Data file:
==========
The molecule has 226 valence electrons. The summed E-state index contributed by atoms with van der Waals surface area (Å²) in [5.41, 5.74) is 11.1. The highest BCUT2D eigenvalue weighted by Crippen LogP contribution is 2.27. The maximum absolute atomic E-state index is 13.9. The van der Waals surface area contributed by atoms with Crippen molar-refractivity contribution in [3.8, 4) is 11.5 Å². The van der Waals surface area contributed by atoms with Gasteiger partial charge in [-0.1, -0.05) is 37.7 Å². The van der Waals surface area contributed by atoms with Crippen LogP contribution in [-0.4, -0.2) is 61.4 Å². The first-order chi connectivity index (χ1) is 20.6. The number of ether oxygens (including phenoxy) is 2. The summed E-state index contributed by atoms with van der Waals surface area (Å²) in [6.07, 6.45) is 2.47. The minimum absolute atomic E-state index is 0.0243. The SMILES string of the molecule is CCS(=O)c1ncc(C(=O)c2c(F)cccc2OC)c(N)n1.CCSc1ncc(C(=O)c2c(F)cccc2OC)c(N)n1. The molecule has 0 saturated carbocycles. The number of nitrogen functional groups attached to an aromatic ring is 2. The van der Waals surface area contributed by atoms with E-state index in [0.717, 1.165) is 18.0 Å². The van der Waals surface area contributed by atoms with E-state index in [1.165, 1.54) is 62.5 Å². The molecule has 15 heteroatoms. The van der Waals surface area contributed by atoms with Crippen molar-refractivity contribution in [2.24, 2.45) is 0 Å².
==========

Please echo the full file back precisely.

The molecule has 226 valence electrons. The summed E-state index contributed by atoms with van der Waals surface area (Å²) in [5.41, 5.74) is 11.1. The highest BCUT2D eigenvalue weighted by Crippen LogP contribution is 2.27. The maximum absolute atomic E-state index is 13.9. The van der Waals surface area contributed by atoms with Crippen molar-refractivity contribution in [3.8, 4) is 11.5 Å². The van der Waals surface area contributed by atoms with Gasteiger partial charge in [-0.1, -0.05) is 37.7 Å². The van der Waals surface area contributed by atoms with Crippen LogP contribution in [-0.4, -0.2) is 61.4 Å². The first-order chi connectivity index (χ1) is 20.6. The number of ether oxygens (including phenoxy) is 2. The summed E-state index contributed by atoms with van der Waals surface area (Å²) in [6.07, 6.45) is 2.47. The minimum absolute atomic E-state index is 0.0243. The SMILES string of the molecule is CCS(=O)c1ncc(C(=O)c2c(F)cccc2OC)c(N)n1.CCSc1ncc(C(=O)c2c(F)cccc2OC)c(N)n1. The molecule has 0 saturated carbocycles. The number of nitrogen functional groups attached to an aromatic ring is 2. The van der Waals surface area contributed by atoms with E-state index in [0.717, 1.165) is 18.0 Å². The van der Waals surface area contributed by atoms with E-state index in [1.165, 1.54) is 62.5 Å². The molecule has 15 heteroatoms. The van der Waals surface area contributed by atoms with Crippen molar-refractivity contribution in [2.24, 2.45) is 0 Å².